Anti-CFA/I and anti-CS1, -CS2, -CS3, -CS4/CS6, -CS5/CS6, and anti-STa and anti-LT IgG antibodies in serum of each mouse were titrated as described previously [34,37–39]. Briefly, 500 ng CFA/I, CS1, CS2, CS3, CS4/CS6, and CS5/CS6 heat-extracted from ETEC field isolates or recombinant E. coli strains  (Table 1), or 100 ng LT (List Biological Laboratories, Inc., Campbell, CA) were coated to each well of H2B plates (Thermo Scientific, Rochester, NY) to titrate antibodies specific to each CFA and LT; whereas 10 ng STa-ovalbumin conjugates were coated to each well of Costar plates (Corning Inc., Corning, NY) to titrate anti-STa IgG antibodies. All serum samples were examined in triplicate. Horseradish peroxidase (HRP)-conjugated goat anti-mouse IgG (1:3300; Sigma) and 3,3’,5,5’-tetramethylbenzidine (TMB) Microwell Peroxidase Substrate System (2-C) (KPL, Gaithersburg, MD) were used to measure optical density (OD) at the wavelength of 405 nm. Antibody titers were calculated from the highest dilution of a serum sample that produced OD readings of > 0.3 above the background readings and were shown in a log10 scale as previously described [36,38].
Anti-CFA antibody adherence inhibition assay
Mouse serum samples pooled from each group were examined for in vitro antibody adherence inhibition activity against ETEC strains expressing CFA/I, CS3, CS4/CS6, CS5/CS6, or CS6 and E. coli recombinant strains expressing CS1 or CS2, using Caco-2 cells (ATCC, #HTB-37) as previously described . ETEC or E. coli bacteria expressing CFA/I, CFA/II or CFA/IV adhere to Caco-2 cells, whereas neutralizing anti-CFA antibodies in mouse serum samples block adherence of these ETEC or E. coli bacteria to Caco-2 cells. Therefore, by mixing the mouse serum and bacteria of each strain, incubating the mixture with Caco-2 cells, and counting the bacteria adhered to the incubated cells, we were able to measure serum antibody adherence inhibition activities against ETEC or E. coli expressing these seven CFA adhesins. Briefly, Caco-2 cells were seeded and grown in 75 ml flask (Corning). After growth of confluence, Caco-2 cells were transferred to each well of a 12-well tissue culture plate containing Dulbecco’s modified Eagle’s medium (DMEM)-20% fetal bovine serum (FBS) (Fisher Thermo Scientific, Pittsburg, PA), and grown to a confluent monolayer (7x105 per well). ETEC and E. coli bacteria, after overnight growth on sheep blood agar plates at 37°C, were scraped off with cotton swabs and were gently suspended in sterile PBS. One hundred microliters of each bacterial suspension (3.5x106 bacteria; with a multiplicity-of-infection ratio set at five bacteria to one Caco-2 cell) were incubated with 20 μl serum sample pooled from the mice in each group on a shaker (50 rpm) for 1 h at room temperature. The bacteria and serum mixture was brought to 300 μl with PBS, and was added to each well containing the Caco-2 cells (in 700 μl cell culture medium). After incubation in a CO2 incubator (5% CO2) for 1 h at 37°C, wells were gently washed with PBS to remove non-adherent ETEC or E. coli bacteria. Washed Caco-2 cells were dislodged through incubation with 0.25% trypsin (200 μl per well) in a CO2 incubator for 30 min at 37°C. Dislodged Caco-2 cells (with adherent ETEC or E. coli bacteria) were collected by centrifugation (15,000 g for 10 min) and then suspended in 1 ml PBS. Suspensions were gently but well mixed, serially diluted, and plated on LB plates. After overnight growth at 37°C, ETEC or E. coli bacteria colony forming units (CFUs) were counted.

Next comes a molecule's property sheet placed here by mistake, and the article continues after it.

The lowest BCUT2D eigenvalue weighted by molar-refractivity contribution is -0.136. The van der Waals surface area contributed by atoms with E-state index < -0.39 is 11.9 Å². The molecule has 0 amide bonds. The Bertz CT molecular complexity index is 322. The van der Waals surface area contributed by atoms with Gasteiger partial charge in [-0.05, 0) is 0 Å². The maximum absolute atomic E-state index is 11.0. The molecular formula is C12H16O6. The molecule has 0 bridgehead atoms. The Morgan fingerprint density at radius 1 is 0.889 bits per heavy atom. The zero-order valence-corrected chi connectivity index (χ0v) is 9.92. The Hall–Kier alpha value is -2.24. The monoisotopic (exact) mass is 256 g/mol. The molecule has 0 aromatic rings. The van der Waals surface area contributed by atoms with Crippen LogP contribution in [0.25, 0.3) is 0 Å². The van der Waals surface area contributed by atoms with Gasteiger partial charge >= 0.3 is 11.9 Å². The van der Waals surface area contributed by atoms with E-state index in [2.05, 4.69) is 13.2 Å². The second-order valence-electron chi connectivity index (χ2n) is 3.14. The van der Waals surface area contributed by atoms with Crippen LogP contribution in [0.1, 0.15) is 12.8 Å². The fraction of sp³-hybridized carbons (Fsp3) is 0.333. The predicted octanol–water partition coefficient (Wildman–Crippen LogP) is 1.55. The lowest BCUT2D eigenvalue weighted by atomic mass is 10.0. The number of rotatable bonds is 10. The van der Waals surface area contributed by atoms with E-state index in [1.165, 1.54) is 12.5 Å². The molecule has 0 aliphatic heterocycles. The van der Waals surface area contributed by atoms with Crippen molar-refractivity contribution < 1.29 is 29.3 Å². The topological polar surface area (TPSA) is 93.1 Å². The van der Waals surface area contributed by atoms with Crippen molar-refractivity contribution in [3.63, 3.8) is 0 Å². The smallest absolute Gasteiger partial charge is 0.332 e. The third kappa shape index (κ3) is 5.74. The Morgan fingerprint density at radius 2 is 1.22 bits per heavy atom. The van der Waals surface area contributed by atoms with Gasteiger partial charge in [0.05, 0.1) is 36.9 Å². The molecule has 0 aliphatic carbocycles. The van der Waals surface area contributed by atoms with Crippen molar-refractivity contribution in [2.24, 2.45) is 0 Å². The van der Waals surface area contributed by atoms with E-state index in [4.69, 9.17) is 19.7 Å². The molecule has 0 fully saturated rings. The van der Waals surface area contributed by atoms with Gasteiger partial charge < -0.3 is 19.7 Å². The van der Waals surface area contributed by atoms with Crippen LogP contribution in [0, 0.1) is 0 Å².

Anti-LT and anti-STa antibody neutralization assays